by Edgar Allan Poe
Stanzas XVII & XVIII Summary
Get out the microscope, because we’re going through this poem line-by-line.
"Be that word our sign in parting, bird or fiend!" I shrieked, upstarting –
"Get thee back into the tempest and the Night's Plutonian shore!
Leave no black plume as a token of that lie thy soul hath spoken!
Leave my loneliness unbroken! – quit the bust above my door!
Take thy beak from out my heart, and take thy form from off my door!"
Quoth the Raven "Nevermore."
- Finally, he completely loses it. That last "Nevermore" is the final straw, and he jumps up and tells the bird to get lost (97).
- He directs it to get back to the storm and the evil night it came from (98).
- He tells it not to leave any trace, not even a feather ("black plume"), and to take its lies elsewhere and leave him to his loneliness.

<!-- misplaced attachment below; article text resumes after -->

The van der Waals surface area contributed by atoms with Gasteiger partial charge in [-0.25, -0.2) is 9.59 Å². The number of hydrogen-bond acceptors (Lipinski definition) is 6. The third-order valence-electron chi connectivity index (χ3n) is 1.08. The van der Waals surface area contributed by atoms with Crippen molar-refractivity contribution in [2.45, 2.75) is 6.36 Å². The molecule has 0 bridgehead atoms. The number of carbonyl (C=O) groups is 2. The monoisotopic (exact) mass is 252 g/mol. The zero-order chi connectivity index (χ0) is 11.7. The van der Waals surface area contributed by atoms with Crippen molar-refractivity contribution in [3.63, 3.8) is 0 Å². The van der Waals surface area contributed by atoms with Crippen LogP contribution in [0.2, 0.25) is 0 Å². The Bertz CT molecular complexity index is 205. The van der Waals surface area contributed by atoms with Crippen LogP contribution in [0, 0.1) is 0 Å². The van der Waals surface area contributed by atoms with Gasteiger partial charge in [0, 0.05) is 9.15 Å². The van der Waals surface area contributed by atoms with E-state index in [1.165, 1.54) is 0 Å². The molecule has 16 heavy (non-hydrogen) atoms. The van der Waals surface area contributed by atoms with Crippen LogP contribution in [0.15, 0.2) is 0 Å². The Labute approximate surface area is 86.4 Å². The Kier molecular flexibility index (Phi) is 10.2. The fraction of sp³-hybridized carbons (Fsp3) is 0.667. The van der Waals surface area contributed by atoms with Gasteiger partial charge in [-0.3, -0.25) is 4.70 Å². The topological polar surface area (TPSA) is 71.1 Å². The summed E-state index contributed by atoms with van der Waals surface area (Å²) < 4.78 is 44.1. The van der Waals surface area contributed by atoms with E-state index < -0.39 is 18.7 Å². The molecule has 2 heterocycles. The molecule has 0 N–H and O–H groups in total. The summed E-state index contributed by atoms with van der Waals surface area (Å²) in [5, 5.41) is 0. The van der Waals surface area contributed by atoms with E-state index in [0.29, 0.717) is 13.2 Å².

- He tells the raven to get off the statue, to take his beak out of his heart, and, basically, to go to hell. To which the Raven says, "Nevermore." This bird is here to stay.
And the Raven, never flitting, still is sitting, still is sitting
On the pallid bust of Pallas just above my chamber door;
And his eyes have all the seeming of a demon's that is dreaming,
And the lamp-light o'er him streaming throws his shadow on the floor;
And my soul from out that shadow that lies floating on the floor
Shall be lifted – nevermore!
- All of a sudden, we switch to the present tense. This isn't a story from the past, it's right now, and the raven is still there.
- He has turned into a kind of statue himself, a glowing, scary demon statue, whose shadow is cast across the floor. That shadow has trapped the speaker, imprisoned his soul.
- We start out hearing a story about a talking raven on a dark night, and we end up watching a man descend into his own personal hell.